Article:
Fred Korematsu Fought Against Japanese Internment in the Supreme Court… and Lost. Nearly 75 years later, the infamous decision was finally overturned. Jan. 30 will forever celebrate Korematsu’s efforts.
Governor Phil Murphy yesterday (January 30), signed a joint resolution (AJR98) designating January 30 of each year as “Fred Korematsu Day of Civil Liberties and the Constitution" in New Jersey.
The day of recognition honors the legacy of Fred Korematsu, an American civil rights activist of Japanese heritage who fought against the wrongful incarceration of Japanese Americans during World War II.
New Jersey’s Governor was joined today by Dr. Karen Korematsu, daughter of Fred Korematsu and Founder and Executive Director of the Fred T. Korematsu Institute, legislators, and advocates to commemorate New Jersey’s first Fred Korematsu Day of Civil Liberties and the Constitution, which will be celebrated annually on Mr. Korematsu’s birthday, January 30.
“Today, Jan. 30, 2023, is a great day for the State of NJ—it is a great day for humankind!” said Takeshi Furumoto, internment camp survivor and human rights activist. “To not only recognize the wrongs of the past but by recognizing this through legislation vows not to repeat it. As a survivor, by testifying and passing this bill, and getting a unanimous vote of approval by the State Senate and Assembly, gives me hope for the future of America!”
Primary sponsors of the legislation include Senator Joseph Lagana, and Assemblymembers Raj Mukerji, Anthony Verrelli, and Brandon Umba.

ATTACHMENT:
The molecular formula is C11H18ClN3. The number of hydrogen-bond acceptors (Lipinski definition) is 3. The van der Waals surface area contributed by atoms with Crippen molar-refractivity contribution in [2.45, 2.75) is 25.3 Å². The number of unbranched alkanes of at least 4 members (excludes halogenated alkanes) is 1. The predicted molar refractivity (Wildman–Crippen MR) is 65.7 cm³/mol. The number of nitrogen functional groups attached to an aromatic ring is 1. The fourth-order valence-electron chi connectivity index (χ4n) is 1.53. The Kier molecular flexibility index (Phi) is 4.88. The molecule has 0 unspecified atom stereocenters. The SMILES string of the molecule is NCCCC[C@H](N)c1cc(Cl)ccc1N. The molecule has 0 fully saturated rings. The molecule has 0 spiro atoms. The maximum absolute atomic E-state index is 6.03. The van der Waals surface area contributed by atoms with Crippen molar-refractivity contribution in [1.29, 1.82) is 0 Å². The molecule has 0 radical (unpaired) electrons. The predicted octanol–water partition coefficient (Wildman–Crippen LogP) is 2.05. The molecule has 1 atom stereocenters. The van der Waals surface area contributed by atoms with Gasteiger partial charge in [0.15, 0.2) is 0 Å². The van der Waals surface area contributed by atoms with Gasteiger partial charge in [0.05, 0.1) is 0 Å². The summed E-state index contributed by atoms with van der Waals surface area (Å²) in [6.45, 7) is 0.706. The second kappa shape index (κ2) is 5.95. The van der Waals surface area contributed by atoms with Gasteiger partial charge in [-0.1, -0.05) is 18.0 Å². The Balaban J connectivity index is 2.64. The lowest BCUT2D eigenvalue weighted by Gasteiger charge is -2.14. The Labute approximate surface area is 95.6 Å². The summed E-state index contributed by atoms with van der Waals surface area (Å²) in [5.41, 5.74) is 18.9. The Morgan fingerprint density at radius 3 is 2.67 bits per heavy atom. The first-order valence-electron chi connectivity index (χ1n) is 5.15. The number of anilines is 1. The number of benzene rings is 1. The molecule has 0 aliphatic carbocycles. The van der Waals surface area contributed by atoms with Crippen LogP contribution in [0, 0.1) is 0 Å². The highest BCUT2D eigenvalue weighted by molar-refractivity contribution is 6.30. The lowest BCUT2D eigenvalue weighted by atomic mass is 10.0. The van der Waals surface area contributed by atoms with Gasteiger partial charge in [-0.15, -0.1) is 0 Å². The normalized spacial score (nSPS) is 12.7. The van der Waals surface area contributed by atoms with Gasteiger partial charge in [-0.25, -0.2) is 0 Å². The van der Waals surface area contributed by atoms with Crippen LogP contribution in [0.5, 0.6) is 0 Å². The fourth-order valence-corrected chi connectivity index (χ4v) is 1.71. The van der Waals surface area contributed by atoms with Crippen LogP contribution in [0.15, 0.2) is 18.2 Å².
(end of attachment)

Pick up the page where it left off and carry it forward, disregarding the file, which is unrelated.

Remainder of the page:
In 1942, at the age of 23, Fred T. Korematsu refused to go to the government’s incarceration camps for Japanese Americans. After he was arrested and convicted of defying the government’s order, he appealed his case all the way to the United States Supreme Court. In 1944, a divided Supreme Court ruled against him, arguing that the incarceration was justified due to military necessity.
“I grew up in Maywood and attended Hackensack High School several decades ago. But despite an otherwise excellent education, I was never taught about the internment camps where Japanese Americans like my mom, Fred Korematsu, and 120,000 others were detained. Fred Korematsu had the courage to stand up to the country that he loved and challenge it to be better. He is a national hero and an inspiration to the next generation of Asian American activists who continue the fight for civil rights today. We are pleased to see Gov. Murphy make New Jersey the next state to honor Korematsu’s contributions to our country and ensure that our students learn from his example of civic engagement,” said Phil Tajitsu Nash, board co-president of the Asian American Legal Defense and Education Fund (AALDEF).
In 1983, with new evidence, a pro-bono legal team re-opened Korematsu’s 40-year-old case on the basis of government misconduct. On November 10, 1983, Korematsu’s conviction was overturned in a federal court in San Francisco.
In 1998, Korematsu received the Presidential Medal of Freedom, the nation’s highest civilian honor, from President Bill Clinton. And in 2018, the Supreme Court formally repudiated its 1944 decision, which today is widely regarded as one of the most unjust decisions in the history of the Court.
“Congratulations New Jersey!” said Dr. Karen Korematsu, daughter of Fred Korematsu and Founder and Executive Director, Fred T. Korematsu Institute. “This demonstrates how one person’s brave stance can change the lives of many others. Let us always remember and honor the memory of my father so that honor and justice will shine forever.”
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